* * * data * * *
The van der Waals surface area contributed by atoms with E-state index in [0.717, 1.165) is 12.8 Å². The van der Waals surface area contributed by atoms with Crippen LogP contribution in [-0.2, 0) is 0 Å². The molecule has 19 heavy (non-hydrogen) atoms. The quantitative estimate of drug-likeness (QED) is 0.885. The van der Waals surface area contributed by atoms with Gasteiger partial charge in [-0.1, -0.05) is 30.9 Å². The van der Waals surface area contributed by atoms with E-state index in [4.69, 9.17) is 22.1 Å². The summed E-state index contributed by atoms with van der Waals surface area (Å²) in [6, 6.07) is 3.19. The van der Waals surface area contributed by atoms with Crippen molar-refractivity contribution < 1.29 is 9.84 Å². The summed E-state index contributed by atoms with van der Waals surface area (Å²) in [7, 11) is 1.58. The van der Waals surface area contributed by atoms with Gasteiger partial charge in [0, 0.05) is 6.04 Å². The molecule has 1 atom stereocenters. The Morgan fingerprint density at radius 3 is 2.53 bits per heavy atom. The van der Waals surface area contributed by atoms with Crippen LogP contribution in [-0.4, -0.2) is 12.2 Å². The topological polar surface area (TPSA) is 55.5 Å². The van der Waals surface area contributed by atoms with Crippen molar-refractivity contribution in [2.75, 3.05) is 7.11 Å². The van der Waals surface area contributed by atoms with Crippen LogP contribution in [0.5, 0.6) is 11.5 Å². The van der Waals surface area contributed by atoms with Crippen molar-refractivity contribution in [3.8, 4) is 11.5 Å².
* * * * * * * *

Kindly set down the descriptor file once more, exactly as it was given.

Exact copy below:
The van der Waals surface area contributed by atoms with E-state index in [0.717, 1.165) is 12.8 Å². The van der Waals surface area contributed by atoms with Crippen LogP contribution in [-0.2, 0) is 0 Å². The molecule has 19 heavy (non-hydrogen) atoms. The quantitative estimate of drug-likeness (QED) is 0.885. The van der Waals surface area contributed by atoms with Gasteiger partial charge in [-0.1, -0.05) is 30.9 Å². The van der Waals surface area contributed by atoms with E-state index in [4.69, 9.17) is 22.1 Å². The summed E-state index contributed by atoms with van der Waals surface area (Å²) in [6, 6.07) is 3.19. The van der Waals surface area contributed by atoms with Crippen molar-refractivity contribution < 1.29 is 9.84 Å². The summed E-state index contributed by atoms with van der Waals surface area (Å²) in [7, 11) is 1.58. The van der Waals surface area contributed by atoms with Gasteiger partial charge in [0, 0.05) is 6.04 Å². The molecule has 1 atom stereocenters. The Morgan fingerprint density at radius 3 is 2.53 bits per heavy atom. The van der Waals surface area contributed by atoms with Crippen LogP contribution in [-0.4, -0.2) is 12.2 Å². The topological polar surface area (TPSA) is 55.5 Å². The van der Waals surface area contributed by atoms with Crippen molar-refractivity contribution in [2.75, 3.05) is 7.11 Å². The van der Waals surface area contributed by atoms with Crippen LogP contribution in [0.5, 0.6) is 11.5 Å². The van der Waals surface area contributed by atoms with Crippen molar-refractivity contribution in [3.8, 4) is 11.5 Å².